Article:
Educational Insights from Hogwarts #3
In this article I continue the series regarding how Harry Potter and the Order of the Phoenix can give insight and/or start conversation about classical Christian education. Last week I explored how Educational Decree #22 raised questions about the role of the government in public and private schools. This week we take a look at Educational Decree #23 where Dolores Umbridge is named Hogwarts High Inquisitor and is given power to inspect her fellow teacher.
The central idea that someone would inspect the teachers at Hogwarts is an excellent idea. The thought that an institution would have no accountability or oversight with respect to instruction is concerning. In most cases one would expect the Head of School to do such inspections him/herself, but certainly many schools may hand off this responsibility in part or in full to a qualified lead teacher who could do such assessments. In the case of Umbridge, the main problem is that she is apparently subversive to the mission of the school and is therefore in no position to be the best one to inspect fellow teachers. Nevertheless, Umbridge places only Hagrid and Trelawney on suspension, and any objective reader of the novels would admit they are under-qualified (see Part 1for more on these two).
Readers get only brief glimpses into Umbridge’s inspections, but the example is not one worth emulating. She seeks to embarrass Trelawney and Hagrid in front of their students and she interrupts McGonagall’s class. Neither of these behaviors is acceptable from one conducting a teacher evaluation. We also learn that she has notified each teacher in advance of his or her inspection, a topic we will explore in a moment. Beyond these brief insights, we learn little of the exact nature of Umbridge’s questions and evaluative practices.
Although the nature of these evaluations doesn’t provide a lot of help for classical Christian educators, it does help raise important questions for classical Christian schools with respect to teacher evaluations. For example, are scheduled evaluations actually the best way to evaluate teachers? Prior knowledge of one’s evaluation allows a teacher to put their best foot forward, yet an evaluation should be more comprehensive. We don’t want teachers who can perform for the evaluation but provide inadequate instruction the rest of the time. Rather than, or certainly in addition to one-time evaluations, evaluations should happen with pop-in moments. As evaluators make a habit of popping into class for a few minutes unannounced on various occasions, several positive outcomes obtain. First, evaluators get a much better sense of the quality of instruction happening on a day-by-day basis. Second, teachers have accountability not only on a one-day evaluation, but the knowledge that they may be observed at any time provides an impetus for making each lesson as excellent as possible. Third, teachers get more frequent feedback about how they are doing and how to improve. We provide students with frequent feedback, but some schools may only provide their teachers with a single evaluation about how to improve. Fourth, students are held accountable to be virtuous learners because they may find an administrator in class at any moment. All of these benefits are good reasons to make evaluations more frequent.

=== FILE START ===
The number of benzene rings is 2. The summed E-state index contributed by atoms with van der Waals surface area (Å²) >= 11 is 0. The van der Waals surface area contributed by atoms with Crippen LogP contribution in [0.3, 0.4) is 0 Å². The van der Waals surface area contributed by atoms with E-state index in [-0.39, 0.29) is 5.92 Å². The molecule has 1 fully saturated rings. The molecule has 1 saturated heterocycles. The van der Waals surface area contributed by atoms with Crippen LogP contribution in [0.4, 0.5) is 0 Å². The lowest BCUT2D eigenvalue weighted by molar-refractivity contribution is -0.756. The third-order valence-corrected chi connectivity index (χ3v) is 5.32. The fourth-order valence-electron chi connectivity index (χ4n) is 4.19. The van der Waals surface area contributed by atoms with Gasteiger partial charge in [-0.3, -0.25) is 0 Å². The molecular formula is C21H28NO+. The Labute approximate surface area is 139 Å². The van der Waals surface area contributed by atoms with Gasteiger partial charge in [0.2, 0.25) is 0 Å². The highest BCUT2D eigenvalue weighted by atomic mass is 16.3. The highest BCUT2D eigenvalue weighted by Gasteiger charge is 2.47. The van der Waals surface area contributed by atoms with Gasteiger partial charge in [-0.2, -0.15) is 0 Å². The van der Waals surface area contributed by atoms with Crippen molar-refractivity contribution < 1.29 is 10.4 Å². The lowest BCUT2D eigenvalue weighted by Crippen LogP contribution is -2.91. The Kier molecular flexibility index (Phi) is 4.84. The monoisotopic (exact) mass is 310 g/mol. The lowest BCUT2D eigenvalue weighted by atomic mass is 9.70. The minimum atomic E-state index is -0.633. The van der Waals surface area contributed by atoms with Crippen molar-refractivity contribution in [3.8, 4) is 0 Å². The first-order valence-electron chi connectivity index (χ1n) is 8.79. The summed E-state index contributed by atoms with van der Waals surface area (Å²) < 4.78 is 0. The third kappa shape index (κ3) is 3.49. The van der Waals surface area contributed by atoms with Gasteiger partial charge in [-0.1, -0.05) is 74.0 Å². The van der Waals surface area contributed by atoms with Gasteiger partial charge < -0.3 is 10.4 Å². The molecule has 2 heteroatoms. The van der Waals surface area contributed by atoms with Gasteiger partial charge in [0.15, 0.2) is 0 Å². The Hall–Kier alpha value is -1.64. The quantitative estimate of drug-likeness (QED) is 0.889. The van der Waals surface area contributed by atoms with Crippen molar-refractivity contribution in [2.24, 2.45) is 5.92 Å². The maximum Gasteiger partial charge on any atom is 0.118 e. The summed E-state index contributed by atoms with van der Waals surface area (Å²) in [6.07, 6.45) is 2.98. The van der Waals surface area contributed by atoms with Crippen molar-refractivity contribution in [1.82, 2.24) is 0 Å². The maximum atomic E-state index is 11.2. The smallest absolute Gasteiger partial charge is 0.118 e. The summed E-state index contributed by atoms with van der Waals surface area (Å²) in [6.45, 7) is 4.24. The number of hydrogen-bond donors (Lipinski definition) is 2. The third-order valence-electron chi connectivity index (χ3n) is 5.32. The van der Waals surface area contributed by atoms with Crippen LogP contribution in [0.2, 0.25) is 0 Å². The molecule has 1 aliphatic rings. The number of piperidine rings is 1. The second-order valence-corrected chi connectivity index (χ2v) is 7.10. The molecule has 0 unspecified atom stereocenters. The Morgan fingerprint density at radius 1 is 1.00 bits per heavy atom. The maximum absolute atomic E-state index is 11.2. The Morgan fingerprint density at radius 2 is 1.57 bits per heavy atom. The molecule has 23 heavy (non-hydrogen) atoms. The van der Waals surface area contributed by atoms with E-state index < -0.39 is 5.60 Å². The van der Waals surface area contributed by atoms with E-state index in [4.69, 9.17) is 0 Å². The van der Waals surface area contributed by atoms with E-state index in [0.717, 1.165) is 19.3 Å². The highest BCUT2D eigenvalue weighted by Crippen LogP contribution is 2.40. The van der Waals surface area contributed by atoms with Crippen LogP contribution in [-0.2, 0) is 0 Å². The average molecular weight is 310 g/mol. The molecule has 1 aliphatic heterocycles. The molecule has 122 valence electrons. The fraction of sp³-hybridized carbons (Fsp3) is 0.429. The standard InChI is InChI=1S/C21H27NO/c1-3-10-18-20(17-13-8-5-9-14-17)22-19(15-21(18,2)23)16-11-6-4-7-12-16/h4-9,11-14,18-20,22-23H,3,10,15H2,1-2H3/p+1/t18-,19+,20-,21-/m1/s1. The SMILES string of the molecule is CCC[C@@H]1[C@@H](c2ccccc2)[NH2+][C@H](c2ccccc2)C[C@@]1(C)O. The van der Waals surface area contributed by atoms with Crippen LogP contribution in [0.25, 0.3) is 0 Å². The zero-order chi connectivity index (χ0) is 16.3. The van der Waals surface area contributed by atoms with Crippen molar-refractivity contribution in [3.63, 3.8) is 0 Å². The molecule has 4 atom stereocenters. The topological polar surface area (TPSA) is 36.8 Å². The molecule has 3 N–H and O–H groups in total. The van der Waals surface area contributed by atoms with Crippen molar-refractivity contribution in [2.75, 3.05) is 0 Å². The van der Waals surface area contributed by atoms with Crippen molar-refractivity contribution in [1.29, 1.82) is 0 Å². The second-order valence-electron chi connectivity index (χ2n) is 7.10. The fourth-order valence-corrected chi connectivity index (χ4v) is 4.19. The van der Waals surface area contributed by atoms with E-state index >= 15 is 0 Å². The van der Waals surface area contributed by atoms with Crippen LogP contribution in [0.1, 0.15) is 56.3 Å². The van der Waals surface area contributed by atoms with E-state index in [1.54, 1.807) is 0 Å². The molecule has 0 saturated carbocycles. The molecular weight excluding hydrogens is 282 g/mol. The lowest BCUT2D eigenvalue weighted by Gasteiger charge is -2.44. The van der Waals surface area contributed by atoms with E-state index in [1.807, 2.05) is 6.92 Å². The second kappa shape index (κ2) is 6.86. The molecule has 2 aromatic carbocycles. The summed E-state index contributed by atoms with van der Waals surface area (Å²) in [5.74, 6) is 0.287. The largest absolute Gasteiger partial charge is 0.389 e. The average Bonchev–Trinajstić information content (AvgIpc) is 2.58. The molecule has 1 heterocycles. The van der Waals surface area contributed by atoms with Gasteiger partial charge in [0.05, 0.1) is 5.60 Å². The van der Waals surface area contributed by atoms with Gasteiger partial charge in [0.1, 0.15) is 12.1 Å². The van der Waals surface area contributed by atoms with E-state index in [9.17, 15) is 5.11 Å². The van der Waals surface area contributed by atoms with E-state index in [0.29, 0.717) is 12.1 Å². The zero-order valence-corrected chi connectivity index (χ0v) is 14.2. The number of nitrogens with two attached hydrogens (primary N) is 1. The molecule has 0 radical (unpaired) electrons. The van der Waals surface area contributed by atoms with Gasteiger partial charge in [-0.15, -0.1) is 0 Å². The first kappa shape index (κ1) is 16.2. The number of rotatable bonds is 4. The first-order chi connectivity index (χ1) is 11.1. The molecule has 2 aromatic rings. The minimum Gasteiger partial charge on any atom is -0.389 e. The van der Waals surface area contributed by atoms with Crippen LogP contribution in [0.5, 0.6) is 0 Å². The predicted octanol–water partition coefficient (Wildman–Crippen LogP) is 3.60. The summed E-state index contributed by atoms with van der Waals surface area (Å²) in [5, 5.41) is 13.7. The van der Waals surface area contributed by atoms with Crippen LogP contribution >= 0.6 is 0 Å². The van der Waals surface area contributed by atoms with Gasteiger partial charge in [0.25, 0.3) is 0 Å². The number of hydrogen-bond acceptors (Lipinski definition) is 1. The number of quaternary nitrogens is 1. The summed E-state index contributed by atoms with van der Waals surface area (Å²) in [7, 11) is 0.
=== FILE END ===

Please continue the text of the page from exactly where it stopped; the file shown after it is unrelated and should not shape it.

With respect to the nature of evaluations, it seems that quiet observation that does not interrupt the class (unlike Umbridge) is the best way to approach the classroom observation. The questions between evaluator and teacher should happen after class or at a separate private meeting. Moreover, evaluations should not only provide general areas for improvement, but specific advice on how to improve aspects of the class such as pedagogy, lesson planning, and getting students involved in class.
As will be the case with all the articles in this series, I hope merely to raise questions for further discussion. I would love to hear from you. What are the evaluation practices at your school? What kinds of questions have you found helpful in fostering meaningful conversation in your evaluations?